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Activism movements become too hashtag heavy

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Activism movements become too hashtag heavy

Colleen Romano

Colleen Romano

Colleen Romano

By Isaiah Reynolds, Columnist

The word “activism” has been redefined. What was once a rigorous and at times dangerous act of crusading for political and social causes has become easier than ever through social media. Whether this is a good or bad change is up for debate, but almost anyone can agree action must follow awareness.

The traditional sales funnel describes the process of establishing a brand in the consumer’s mind. Although the exact steps vary, the process always begins with spreading awareness and ends with some form of action. The same process can be applied to almost any form of information presented to the public.

Most of the modern culture of activism and social movements focus primarily on the awareness of movements. One of the easiest ways to get messages broadcasted quickly to a large number of people is through social media– more specifically, hashtag activism.

We’ve seen many causes gain momentum through hashtags including #BlackLivesMatter, #MeToo, #NoDAPL and the recent Graduate Employees Organization #FairContractNow. These hashtags and movements are still used today and have gained thousands of followers.

Gaining this attention from an audience is an essential part of establishing change. However, a lot of social issues can become a bit hashtag heavy and lose focus on implementing concrete policies within institutions around the country.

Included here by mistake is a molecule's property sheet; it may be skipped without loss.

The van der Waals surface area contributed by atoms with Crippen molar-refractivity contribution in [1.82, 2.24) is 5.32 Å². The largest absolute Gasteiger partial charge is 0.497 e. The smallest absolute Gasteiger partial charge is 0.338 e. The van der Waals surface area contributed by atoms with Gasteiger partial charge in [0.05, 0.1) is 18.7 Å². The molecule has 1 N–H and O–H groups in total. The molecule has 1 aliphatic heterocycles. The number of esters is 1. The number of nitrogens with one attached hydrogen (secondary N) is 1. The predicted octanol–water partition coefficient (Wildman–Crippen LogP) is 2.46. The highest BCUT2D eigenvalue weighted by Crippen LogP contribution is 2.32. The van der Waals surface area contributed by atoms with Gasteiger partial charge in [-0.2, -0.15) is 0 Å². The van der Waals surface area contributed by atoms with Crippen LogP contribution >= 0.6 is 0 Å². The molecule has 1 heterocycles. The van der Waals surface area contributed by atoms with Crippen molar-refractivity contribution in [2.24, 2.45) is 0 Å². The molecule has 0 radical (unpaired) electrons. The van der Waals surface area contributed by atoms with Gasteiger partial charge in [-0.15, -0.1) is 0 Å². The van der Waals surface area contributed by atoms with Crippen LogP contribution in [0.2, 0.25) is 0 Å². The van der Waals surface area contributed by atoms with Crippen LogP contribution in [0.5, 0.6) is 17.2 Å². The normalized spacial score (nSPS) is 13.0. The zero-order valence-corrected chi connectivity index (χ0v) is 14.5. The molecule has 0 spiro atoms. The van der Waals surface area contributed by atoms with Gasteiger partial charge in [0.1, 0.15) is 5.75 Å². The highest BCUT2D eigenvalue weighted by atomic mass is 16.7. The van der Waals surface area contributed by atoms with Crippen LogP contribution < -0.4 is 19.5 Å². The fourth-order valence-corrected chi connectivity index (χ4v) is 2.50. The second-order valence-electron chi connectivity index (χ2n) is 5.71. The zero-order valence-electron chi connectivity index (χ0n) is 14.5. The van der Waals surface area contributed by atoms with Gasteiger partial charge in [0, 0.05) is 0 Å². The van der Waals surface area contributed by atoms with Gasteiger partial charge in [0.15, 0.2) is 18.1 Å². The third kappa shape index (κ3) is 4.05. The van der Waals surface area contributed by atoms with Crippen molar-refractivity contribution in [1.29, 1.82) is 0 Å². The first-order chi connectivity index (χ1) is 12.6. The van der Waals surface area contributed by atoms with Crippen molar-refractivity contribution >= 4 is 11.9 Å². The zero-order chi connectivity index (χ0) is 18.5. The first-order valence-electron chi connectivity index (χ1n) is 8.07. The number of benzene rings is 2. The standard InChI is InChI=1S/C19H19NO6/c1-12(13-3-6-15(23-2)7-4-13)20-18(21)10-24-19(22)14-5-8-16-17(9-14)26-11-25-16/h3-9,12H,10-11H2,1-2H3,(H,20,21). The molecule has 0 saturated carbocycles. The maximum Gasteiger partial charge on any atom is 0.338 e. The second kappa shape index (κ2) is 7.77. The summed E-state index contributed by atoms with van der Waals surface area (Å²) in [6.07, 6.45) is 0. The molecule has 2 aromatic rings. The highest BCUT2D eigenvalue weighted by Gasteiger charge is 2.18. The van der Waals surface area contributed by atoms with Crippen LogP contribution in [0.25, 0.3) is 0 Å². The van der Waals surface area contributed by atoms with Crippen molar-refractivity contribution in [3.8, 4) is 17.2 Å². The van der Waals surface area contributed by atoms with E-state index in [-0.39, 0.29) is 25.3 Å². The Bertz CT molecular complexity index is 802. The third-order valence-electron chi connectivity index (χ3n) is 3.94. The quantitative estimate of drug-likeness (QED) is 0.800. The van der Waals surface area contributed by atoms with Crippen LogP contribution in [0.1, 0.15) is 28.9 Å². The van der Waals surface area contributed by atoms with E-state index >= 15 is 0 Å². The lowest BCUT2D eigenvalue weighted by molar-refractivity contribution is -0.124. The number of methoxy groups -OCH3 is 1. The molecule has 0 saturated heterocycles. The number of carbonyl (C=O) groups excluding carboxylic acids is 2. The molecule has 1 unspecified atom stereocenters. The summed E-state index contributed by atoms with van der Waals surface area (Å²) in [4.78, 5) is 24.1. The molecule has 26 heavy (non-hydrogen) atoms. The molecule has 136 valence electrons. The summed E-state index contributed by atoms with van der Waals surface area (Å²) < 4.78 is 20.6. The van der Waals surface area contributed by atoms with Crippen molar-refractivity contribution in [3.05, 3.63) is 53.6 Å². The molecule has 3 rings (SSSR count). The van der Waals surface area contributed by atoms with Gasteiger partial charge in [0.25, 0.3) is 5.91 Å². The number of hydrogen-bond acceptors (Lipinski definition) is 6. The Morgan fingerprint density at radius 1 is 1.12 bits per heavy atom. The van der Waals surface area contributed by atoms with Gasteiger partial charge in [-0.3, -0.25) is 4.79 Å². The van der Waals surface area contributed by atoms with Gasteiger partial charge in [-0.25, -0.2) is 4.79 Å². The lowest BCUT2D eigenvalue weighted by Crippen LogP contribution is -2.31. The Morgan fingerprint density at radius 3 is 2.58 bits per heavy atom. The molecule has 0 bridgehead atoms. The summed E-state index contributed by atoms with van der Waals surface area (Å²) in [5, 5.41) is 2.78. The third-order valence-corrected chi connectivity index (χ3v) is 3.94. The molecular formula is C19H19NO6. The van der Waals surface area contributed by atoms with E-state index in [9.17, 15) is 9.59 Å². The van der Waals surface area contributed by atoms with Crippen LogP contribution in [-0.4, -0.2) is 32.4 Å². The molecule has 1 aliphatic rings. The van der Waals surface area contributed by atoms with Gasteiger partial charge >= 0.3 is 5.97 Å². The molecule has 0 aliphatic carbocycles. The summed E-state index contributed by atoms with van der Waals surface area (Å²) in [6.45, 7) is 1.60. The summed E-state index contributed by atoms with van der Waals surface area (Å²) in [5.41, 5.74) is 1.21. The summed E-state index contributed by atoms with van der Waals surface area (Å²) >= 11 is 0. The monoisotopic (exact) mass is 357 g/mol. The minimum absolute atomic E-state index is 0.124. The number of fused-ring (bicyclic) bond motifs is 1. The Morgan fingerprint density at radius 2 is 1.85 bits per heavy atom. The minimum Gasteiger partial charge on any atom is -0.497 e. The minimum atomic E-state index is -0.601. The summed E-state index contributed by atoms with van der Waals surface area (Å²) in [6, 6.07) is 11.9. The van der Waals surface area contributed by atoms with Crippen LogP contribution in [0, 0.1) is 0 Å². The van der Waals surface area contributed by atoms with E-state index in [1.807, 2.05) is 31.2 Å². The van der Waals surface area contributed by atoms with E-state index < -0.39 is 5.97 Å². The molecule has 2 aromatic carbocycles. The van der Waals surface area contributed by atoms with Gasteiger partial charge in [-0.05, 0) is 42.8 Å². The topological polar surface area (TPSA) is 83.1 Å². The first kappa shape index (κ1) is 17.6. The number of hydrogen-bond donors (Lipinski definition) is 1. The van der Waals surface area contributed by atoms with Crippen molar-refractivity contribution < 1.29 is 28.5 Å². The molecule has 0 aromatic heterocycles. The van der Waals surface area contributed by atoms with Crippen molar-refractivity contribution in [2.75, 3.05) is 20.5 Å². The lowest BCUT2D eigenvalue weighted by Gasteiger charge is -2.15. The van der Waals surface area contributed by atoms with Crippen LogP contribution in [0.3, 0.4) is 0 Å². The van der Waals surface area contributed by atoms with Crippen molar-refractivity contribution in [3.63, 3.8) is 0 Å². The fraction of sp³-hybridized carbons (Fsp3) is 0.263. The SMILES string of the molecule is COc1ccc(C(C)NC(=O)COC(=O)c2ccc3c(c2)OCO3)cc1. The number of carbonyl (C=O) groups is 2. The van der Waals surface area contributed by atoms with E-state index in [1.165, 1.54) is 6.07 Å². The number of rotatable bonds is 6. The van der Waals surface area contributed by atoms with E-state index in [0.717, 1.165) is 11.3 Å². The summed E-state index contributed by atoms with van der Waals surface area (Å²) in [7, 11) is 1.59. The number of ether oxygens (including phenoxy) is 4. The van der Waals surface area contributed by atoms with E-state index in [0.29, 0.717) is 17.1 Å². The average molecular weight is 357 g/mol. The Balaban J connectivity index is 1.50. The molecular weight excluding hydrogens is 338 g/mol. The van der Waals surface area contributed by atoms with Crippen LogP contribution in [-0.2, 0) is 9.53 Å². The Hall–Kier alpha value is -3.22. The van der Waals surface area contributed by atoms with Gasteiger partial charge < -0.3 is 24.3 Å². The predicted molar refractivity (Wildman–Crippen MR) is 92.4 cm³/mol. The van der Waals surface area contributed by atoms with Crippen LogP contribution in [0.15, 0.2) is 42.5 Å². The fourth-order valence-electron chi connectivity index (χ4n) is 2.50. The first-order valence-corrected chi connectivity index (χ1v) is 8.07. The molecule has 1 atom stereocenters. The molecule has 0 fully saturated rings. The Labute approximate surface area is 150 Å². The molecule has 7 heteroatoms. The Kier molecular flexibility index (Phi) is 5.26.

A lot of these movements can reach a standstill when followers become unaware of what the next step is. This may not be a fault of the people starting the movements, but it is a definite obstacle built by virtue signalers. Facebook and other social media platforms have unfortunately given most people a sense of importance. As a result, these platforms provide an invitation for everyone to have their own righteous monologue on any topic of their choice. Behind a screen, these online activists have no obligation to follow through with their sermons and limit progress to their own pages.

As supportive and contributing citizens to these movements, we have a responsibility to continue the fight on a smaller scale in our daily lives.

We still have the responsibility of following through on our Facebook speeches or Twitter threads by continuing to organize and support causes outside of an LED screen. With this kind of conscious thinking, the secondary step of mobilizing, defined as working with a group to establish a set of concrete goals, will follow.

Mobilization is defined as acting as a culmination of the skills and efforts of everyone involved. It has the power to move the masses to act. In partnership with the meticulous planning of organizers, the ethical intentions of supporters can bring about long-lasting change.

Isaiah is a sophomore in Media.

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